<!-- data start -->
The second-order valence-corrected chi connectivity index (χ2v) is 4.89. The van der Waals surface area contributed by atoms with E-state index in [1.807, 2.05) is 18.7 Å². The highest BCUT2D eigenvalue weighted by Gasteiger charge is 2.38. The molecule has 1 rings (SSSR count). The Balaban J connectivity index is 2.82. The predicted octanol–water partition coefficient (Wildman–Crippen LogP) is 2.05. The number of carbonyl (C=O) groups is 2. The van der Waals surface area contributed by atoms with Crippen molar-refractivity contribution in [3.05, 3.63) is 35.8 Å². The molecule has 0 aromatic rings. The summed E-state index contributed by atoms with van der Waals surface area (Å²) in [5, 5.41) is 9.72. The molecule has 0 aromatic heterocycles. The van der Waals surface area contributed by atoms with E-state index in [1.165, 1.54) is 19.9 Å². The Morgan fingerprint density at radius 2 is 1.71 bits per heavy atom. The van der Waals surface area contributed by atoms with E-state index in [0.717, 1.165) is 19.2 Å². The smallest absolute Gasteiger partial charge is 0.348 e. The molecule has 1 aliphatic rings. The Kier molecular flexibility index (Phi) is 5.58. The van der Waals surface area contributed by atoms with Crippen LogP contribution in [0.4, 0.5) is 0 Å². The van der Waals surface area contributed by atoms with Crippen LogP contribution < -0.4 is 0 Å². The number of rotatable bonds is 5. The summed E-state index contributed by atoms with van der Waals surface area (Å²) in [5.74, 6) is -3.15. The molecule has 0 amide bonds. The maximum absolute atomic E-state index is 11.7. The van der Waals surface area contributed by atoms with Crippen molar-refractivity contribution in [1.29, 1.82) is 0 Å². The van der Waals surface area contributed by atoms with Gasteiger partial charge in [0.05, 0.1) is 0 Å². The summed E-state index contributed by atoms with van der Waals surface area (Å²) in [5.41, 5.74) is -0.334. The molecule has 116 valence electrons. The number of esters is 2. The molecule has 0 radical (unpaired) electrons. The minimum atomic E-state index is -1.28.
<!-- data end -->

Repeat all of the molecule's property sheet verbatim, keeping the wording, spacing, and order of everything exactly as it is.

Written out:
The second-order valence-corrected chi connectivity index (χ2v) is 4.89. The van der Waals surface area contributed by atoms with E-state index in [1.807, 2.05) is 18.7 Å². The highest BCUT2D eigenvalue weighted by Gasteiger charge is 2.38. The molecule has 1 rings (SSSR count). The Balaban J connectivity index is 2.82. The predicted octanol–water partition coefficient (Wildman–Crippen LogP) is 2.05. The number of carbonyl (C=O) groups is 2. The van der Waals surface area contributed by atoms with Crippen molar-refractivity contribution in [3.05, 3.63) is 35.8 Å². The molecule has 0 aromatic rings. The summed E-state index contributed by atoms with van der Waals surface area (Å²) in [5, 5.41) is 9.72. The molecule has 0 aromatic heterocycles. The van der Waals surface area contributed by atoms with E-state index in [1.165, 1.54) is 19.9 Å². The Morgan fingerprint density at radius 2 is 1.71 bits per heavy atom. The van der Waals surface area contributed by atoms with E-state index in [0.717, 1.165) is 19.2 Å². The smallest absolute Gasteiger partial charge is 0.348 e. The molecule has 1 aliphatic rings. The Kier molecular flexibility index (Phi) is 5.58. The van der Waals surface area contributed by atoms with Crippen LogP contribution in [0.4, 0.5) is 0 Å². The van der Waals surface area contributed by atoms with Crippen LogP contribution < -0.4 is 0 Å². The number of rotatable bonds is 5. The summed E-state index contributed by atoms with van der Waals surface area (Å²) in [5.74, 6) is -3.15. The molecule has 0 amide bonds. The maximum absolute atomic E-state index is 11.7. The van der Waals surface area contributed by atoms with Crippen molar-refractivity contribution in [1.29, 1.82) is 0 Å². The van der Waals surface area contributed by atoms with Gasteiger partial charge in [0.05, 0.1) is 0 Å². The summed E-state index contributed by atoms with van der Waals surface area (Å²) in [5.41, 5.74) is -0.334. The molecule has 116 valence electrons. The number of esters is 2. The molecule has 0 radical (unpaired) electrons. The minimum atomic E-state index is -1.28.